October 10, 2012

Stuck. Unstuck. Bound. Free. ~ Maiga Milbourne

Source: fitsugar.com via Elizabeth on Pinterest

I’ve never been able to touch my toes.

(That aptitude is usually the first excuse for a novice to swear off yoga.)

And it’s exactly why I do yoga.

I’ve always been very stiff. Interestingly, yoga has made me more open—but it hasn’t changed this tendency towards stiffness. If anything, I now have more specific information about the stiffness.

In the last year, I’ve been able to identify one blockage in my right hip.

Many people have tight hips, which can lead to knee injuries when the knee joint over-compensates for hip inflexibility. Thanks to so many fantastic yoga teachers, I’ve learned to work gradually, into both of my hips, without creating or exacerbating injury.

Last night, I was toying with this tightness in a workshop. I learned that my knees hyper-extend—and, as they do that, my hip gets locked; it can’t move around the blockage at my knee, so it creates a second blockage.

As I stood tall, I could feel my right heel have a pointier contact with the mat, as opposed to my left heel, which felt more spread on the mat—my left hip feels far healthier and more open.

Yoga is not magically allowing me to race into impressive poses, with some notion of “perfect” movement, nor form.

Instead, it’s shining an ever brighter light; I’m getting more and more information about my habits of movement, my tendencies of thought and the ramifications in my body. I’m pretty well formed after thirty years of moving within this skin—but not intractable.

With this information, I’m gradually making subtle shifts: I sit differently. I stand differently. I’ve softened my reactions and reconsidered beliefs. My self-perception is broadening and morphing. I am becoming more open.

The sweetness in the gradual unfolding of yoga is to consistently push back against limitations; what once felt like a barrier becomes information and ultimately, a boundary is dissolved.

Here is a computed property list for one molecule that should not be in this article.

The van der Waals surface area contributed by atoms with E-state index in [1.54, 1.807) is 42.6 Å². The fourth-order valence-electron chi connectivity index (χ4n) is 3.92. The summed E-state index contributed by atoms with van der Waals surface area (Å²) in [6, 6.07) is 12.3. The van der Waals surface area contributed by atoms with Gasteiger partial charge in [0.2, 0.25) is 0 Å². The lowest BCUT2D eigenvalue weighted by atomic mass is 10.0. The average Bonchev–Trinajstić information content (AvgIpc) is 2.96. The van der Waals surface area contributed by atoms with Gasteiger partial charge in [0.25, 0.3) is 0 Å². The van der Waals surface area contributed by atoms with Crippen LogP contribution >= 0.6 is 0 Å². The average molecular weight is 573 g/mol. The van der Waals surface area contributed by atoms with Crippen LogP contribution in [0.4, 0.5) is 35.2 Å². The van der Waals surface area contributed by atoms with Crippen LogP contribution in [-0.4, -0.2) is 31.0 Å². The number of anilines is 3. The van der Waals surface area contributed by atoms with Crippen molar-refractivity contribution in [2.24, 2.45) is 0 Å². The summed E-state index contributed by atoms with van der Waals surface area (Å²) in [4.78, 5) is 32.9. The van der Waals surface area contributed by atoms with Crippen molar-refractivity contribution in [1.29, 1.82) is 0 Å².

In the first phase of this process, I’ve gotten clearer on the tightness in my hips, which has granted me a gradual self-awareness. Now, slowly working into opening this barrier shows me possibility.

I may be formed, I may have tendencies…but I also have so much potential.

My hips can (one day) move me freely into any number of dynamic yoga shapes. If my body can grow, what else is possible?

A friend of mine recently wrote that she began the practice of visualizing and manifesting opportunities in her life when something unprobable happened—she befriended a rockstar she’d idolized for years. The friendship reminded her that all humans are simply humans.

The transition from fan to friend taught her that anything is possible; from that early experience, she began manifesting homes that grounded her, opportunities to enrich and a life that reflected her wildest desires.

Perhaps my relationship to my hip is my friendship with a rockstar.

My body has often felt like a tight container, to be ignored or placated; yoga is helping me reintegrate. I’m finding myself move through a relationship with my body, as I would gain familiarity with a friend. Now, areas of tension (like my hip) feel like information, instead of limitation.

I still can’t touch my toes—but, if anything, that becomes renewed motivation to stay on the mat—and I’m grateful for this opportunity.

If yoga came easily, it would be far less interesting and certainly less illuminating.

The edge and resistance allow me to earn every little bit of space I receive, to feel grateful for the chance to steadily open and to be excited about where else in my life I may find possibility.


Passionate about healthy bodies, relationships and communities, Maiga Milbourne E-RYT, teaches vinyasa yoga to groups and individuals. Yoga offers so much to each student: physical health, mental well-being, ease and community. In reflection of the broad benefits of yoga, Maiga has created a range of services to provide to her clients, all seeking to help each one realize their fullest potential. Learn more at maigamilbourne.com.




Editor: Bryonie Wise

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